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Clemson DE Bowers trying to handle father’s death
Question of the Day
CLEMSON, S.C. (AP) - Clemson's Da'Quan Bowers won't forget the final hour he spent at the hospital with his father, Dennis _ the one that brought the defensive end peace and resolve.
Dennis Bowers died Aug. 8, hours after collapsing before a show of his gospel group, the Legendary Singing Stars, in Augusta, Ga. Da'Quan rushed back from football camp to capture any moments he could with the father who rarely missed a down.
"Something just came to me that said 'Straighten up and stay strong,'" Bowers recalled Sunday.
Bowers spoke about his dad as he took part with his teammates in a fan day at Clemson's Memorial Stadium. Several people in Tiger T-shirts wished Bowers well in his grief. "We're praying for you Da'Quan," a woman said after catching Bowers' attention.
Bowers smiled politely, accepting the words of support. But Bowers said the most important lessons had been planted long ago by his father.
"I miss him, but he left me with a job to do," Bowers continued. "He wouldn't want me to show emotion and let that get in the way of what I'm supposed to do."
Bowers had already entered fall camp with much to prove at Clemson. He was a high school sensation at Bamberg-Ehrhardt, a massive, fast defensive lineman rated the country's top prospect by ESPN.
Bowers graduated a semester early and enrolled in Clemson with a hype that hadn't been seen since William "Refrigerator" Perry ruled the Tigers defensive line a quarter-century before.
However, Bowers has yet to show the ferocity and dominance of his high school play. He's managed four sacks through two seasons and, with NFL scouts watching closely, had hoped to dramatically improve those totals his third season.
Bowers' teammates and coaches had done what they could to offer solace. Clemson coach Dabo Swinney flew down to Bamberg, Bowers' hometown, soon after the news broke to be with his player's family.
The Tigers canceled a practice to attend Dennis Bowers' visitation the Friday after his death.
"I think we all knew at the same time if it happened to one of us, we knew everybody would be there," center Dalton Freeman said. "We're just a big family."
Bowers will call on that support to boost his mission to break out this year. After all, Da'Quan knows it's what Dennis would've wanted.
"He always taught me to be strong because he was a strong man," Da'Quan said. "When he died, I showed emotion by myself."
Where Bowers and his father truly cut loose was performing in the gospel group. Dennis was the longtime guitarist until taking over as a vocalist in 2008 after the passing of singer Tommy Ellison. Da'Quan often accompanied the group for concerts, playing guitar and joining in vocally when asked.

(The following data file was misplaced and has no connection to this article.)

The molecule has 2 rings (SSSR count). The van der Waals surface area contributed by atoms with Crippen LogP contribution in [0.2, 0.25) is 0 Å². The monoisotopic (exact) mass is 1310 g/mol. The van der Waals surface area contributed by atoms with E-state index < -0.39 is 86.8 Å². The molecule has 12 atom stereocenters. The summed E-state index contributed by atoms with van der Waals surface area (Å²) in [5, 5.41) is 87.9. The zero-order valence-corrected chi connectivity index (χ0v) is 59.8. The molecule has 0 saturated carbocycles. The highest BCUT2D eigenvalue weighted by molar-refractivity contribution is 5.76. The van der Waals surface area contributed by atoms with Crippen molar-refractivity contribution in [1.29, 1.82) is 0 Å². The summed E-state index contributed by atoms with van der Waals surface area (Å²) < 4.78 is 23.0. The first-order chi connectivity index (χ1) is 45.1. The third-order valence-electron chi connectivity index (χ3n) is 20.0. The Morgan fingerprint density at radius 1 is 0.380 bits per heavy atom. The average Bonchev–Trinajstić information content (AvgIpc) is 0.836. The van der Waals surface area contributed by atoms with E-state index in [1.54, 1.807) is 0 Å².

"This was probably one of the most memorable summers I've had," Da'Quan Bowers said. "I got to tour all across the country."
Bowers was grateful for the comfort received from the gospel group, too. He says he'll keep performing with them when possible, following his father's legacy of song.
His father "did have a pretty voice," Bowers said. "It was just very beautiful. I was proud to be out there with him."
Bowers returned to the practice field Thursday and is anxious for Clemson's start against North Texas on Sept. 4. He'd already cut his weight to a sleeker 272 pounds and has shown a consistent surge not always there in the past.
Swinney is also confident Bowers' mind is right for football despite the tragic loss. "I think you should worry about the offensive linemen lining up across from him," the coach said. "I've visited with him quite a bit and he's on solid ground."
That's partly because on those gospel tours, football was always a topic for the Bowers' men. Father and son regularly spoke about Da'Quan's past performance and how he'd need to reach for a higher level this fall. Bowers plans to live up to those words, too, dedicating his season to his beloved father.
"I just got to come out here on the football field and make my father proud," Da'Quan said.
It has not been the easiest of offseasons for Bowers.
In January, ex-Clemson and Chicago Bears defensive end Gaines Adams _ who wore Bowers' No. 93 just before Da'Quan arrived and who Bowers called a "big brother" _ died unexpectedly. Then Eric Bamberg, a school resource officer in Calhoun County who Bowers considered a mentor, died on Aug. 15.
"Those three guys will be sitting together with the best seats in the house," Bowers said smiling.
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